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Grip on Sports: Keith Jackson was our connection to college football and part of this area’s rich broadcasting history

Washington State alumnus Keith Jackson smiles after raising the Cougar flag before the start of a September 2014 game against Portland State at Martin Stadium in Pullman, Wash. Jackson, the down-home voice of college football during more than five decades as a broadcaster, died Friday, Jan. 12, 2018. He was 89. (Dean Hare / AP)
Washington State alumnus Keith Jackson smiles after raising the Cougar flag before the start of a September 2014 game against Portland State at Martin Stadium in Pullman, Wash. Jackson, the down-home voice of college football during more than five decades as a broadcaster, died Friday, Jan. 12, 2018. He was 89. (Dean Hare / AP)

A GRIP ON SPORTS • Nuggets have a way of showing up in out-of-the-way places. Which is my meandering way of saying goodbye to Keith Jackson, one of, if not the, best to ever call a college football game. Read on.


• Others knew Jackson better. Others will write better tributes to the Washington State graduate.

Heck, I could never come close to summarizing Jackson’s life as well as John Blanchette did here on The Spokesman-Review’s website and in its newspages.

But one thought hit me yesterday as I was contemplating Jackson’s days, which ended Friday night after 89 descriptive years on this planet: Washington State has produced two of the most memorable and important broadcast journalists of the past century.

Think about that for a second. A school 100 miles from nowhere, in the middle of Eastern Washington’s wheat fields, has sent the country two voices that shaped their times and other generations of broadcasters.

The first, of course, is the man whose name adorns the Edward R. Murrow School of Broadcasting these days. The World War II and Cold War-era giant, who shaped and reshaped radio and television journalism for the Greatest Generation and its Baby Boomer children.

Murrow was a Northwest story, through and through. Though born down South – something he shares with Jackson – his family moved to Skagit County when he was six.

You probably know his story as well as I. He grew up near the Canadian border, headed off to Washington State College in the fall of 1926, graduated and moved to New York.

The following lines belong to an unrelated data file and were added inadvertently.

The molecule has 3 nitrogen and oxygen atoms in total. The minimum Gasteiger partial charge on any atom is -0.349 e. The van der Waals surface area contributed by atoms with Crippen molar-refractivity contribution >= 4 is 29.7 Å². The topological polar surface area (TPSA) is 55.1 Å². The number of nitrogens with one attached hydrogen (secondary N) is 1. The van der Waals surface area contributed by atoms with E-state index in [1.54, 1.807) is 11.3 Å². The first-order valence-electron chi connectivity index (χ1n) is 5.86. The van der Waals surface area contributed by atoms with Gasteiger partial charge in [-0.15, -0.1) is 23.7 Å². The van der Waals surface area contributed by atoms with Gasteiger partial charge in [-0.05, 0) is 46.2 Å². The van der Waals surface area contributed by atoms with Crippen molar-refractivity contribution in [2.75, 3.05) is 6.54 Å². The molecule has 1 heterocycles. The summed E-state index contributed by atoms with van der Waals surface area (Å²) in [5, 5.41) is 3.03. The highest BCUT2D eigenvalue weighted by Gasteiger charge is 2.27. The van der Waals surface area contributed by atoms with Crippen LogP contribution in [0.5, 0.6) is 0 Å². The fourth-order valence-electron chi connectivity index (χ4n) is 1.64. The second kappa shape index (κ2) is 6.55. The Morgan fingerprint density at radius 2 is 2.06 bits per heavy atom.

From there he became a legend, with his radio coverage of the war for CBS from London changing our culture. After the war, he became CBS’ shining radio and then TV star until his principled stands on everything from poverty to Eugene McCarthy became too much baggage for William S. Paley and CBS.

An incessant smoker, Murrow died much too young, in 1965 at age 57. He had been out of broadcast journalism for four years.

But while his star shined, it attracted a galaxy to CBS, as every broadcast journalist wanted to bask in his light. Murrow influenced a generation of journalists with his work ethic and principles, many of which can be traced back to his time in the Northwest.

Jackson’s calling was different, but nearly as influential. His path from Georgia, where he was born and grew up, to Pullman was bulldozed by the U.S. Marine Corps, as he attended the school on the G.I. Bill.

He discovered at WSC the joy of describing sporting events and found out he was good at it. (He also discovered his lifetime partner and wife, Turi Ann.)

The obituaries we link today, from our Theo Lawson to the New York Times and everywhere in-between, will tell you his life story.

What they don’t tell you is the incredible number of young men and women Jackson’s voice touched in the 1960s through the early years of this century. And how those young men and women, hearing a game called the way it was supposed to be called, decided that’s what they wanted to do.

Jackson’s college football calls were sports broadcasting at its finest, never too much, never too little and always – always – memorable.

Keith Jackson knew the value of silence. He knew the value of a perfectly timed pause. And he knew the value of a well-turned phrase.

Though “whoa, Nellie” may not have the historical significance of “this … is London,” the two signature phrases of two giants have one thing in common.